We know that the conversation around mental health has improved somewhat in the last ten years or so. While we see more discussion in community settings though, people still do not always feel safe talking about mental health at work. Many workplaces still lack open support and advocacy of mental health for employees. Specifically, many managers do not know how to go about working with employees with common mental health challenges such as depression and anxiety.
Addressing these issues in a more open manner can serve to not just help employees thrive, but it can help increase productivity and engagement. Mind Share Partners, a nonprofit group published a workplace study last year that looked at the prevalence of mental health challenges in the workplace. Typically, studies of this sort considered specific diagnoses or general stress levels. Instead of looking at specific diagnoses, this study asked workers if they had experienced symptoms from a list of very common mental health conditions, along with other information about the priority of mental health at work and the engagement or awareness leaders showed around mental health. The results were that less than 50% of people felt that employee mental health was a priority for the company. Not surprisingly, 86% thought the company culture should support employee mental health.
Without more education for managers and implementation of well-rounded employee wellness programs people are far less likely to self-identify with a mental health condition. An interesting note from the study above is that employees reported feeling most uncomfortable talking about mental health conditions with HR and senior leaders, even though senior leaders were just as likely to struggle with mental health symptoms as the others participating in the study. Millennials, Gen Zers and LGBTQ employees were more likely to experience mental health symptoms for longer durations and were also more open to diagnosis, treatment, and talking about them at work.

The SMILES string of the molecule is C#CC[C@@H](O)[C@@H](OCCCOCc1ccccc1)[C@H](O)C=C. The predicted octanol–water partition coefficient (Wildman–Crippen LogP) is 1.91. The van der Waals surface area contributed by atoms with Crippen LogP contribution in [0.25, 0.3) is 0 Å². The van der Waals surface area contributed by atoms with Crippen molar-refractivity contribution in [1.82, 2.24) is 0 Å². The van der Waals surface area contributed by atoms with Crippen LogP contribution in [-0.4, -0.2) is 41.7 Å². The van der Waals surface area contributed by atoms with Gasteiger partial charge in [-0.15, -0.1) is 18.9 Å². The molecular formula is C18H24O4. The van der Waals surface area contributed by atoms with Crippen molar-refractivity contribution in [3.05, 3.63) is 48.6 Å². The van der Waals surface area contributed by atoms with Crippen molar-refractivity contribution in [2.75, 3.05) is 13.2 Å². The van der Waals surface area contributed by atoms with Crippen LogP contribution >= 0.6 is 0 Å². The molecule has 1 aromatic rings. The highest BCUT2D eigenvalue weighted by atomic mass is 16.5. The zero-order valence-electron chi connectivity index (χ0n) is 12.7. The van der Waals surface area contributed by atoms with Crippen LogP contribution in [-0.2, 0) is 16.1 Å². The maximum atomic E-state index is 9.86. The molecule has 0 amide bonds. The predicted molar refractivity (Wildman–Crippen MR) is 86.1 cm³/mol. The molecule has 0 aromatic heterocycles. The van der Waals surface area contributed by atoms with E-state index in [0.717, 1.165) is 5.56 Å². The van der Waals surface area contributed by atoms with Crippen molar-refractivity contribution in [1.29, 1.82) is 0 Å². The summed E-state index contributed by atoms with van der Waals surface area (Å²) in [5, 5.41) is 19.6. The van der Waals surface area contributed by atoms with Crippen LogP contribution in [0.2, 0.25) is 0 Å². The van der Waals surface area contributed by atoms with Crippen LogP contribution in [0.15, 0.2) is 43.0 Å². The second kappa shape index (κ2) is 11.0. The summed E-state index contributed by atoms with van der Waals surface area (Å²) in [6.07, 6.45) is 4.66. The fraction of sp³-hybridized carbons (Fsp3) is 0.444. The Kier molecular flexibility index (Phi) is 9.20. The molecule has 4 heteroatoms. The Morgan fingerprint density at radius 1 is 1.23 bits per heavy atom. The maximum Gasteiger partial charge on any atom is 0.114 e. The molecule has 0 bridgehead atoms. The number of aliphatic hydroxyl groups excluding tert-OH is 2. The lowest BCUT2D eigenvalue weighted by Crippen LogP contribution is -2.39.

To adjust to the next-generation workplace that is upon us, mental health needs to emerge as the ‘new diversity topic’ for workplaces. To make this happen, the things companies need to do are not new at all. Important initiatives must always come from the top. Acknowledging that mental health is as much an issue in the C-suite, as it is on the front lines is a critical piece of this effort. Particularly with regard to mental health, finding ways to turn leaders into allies by modeling vulnerability as a strength, not a weakness is the best way to start. From there, the workplace gold standards of continuous education-training-support will ensure that acceptance and understanding will begin to permeate the workplace.
The importance of supporting employees with mental health challenges is increasing as the impacts show to be far-reaching. Results of the study above point to an ongoing ‘generational shift’ in awareness, in that 50% of Millenials and 75% of GenZ’s reporting having left jobs for mental health reasons. What we have learned is that that creating a workplace culture of support improves recruitment, engagement and retention while doing nothing serves to reduce all three.
Andrea Mory is a management and human resources professional who resides in North Texas. She has collaborated across Texoma over the last 25 years with mental health providers and employers to develop training and education programs related to behavioral health. The views and opinions expressed here are the author’s own and do not necessarily reflect those of the Herald Democrat.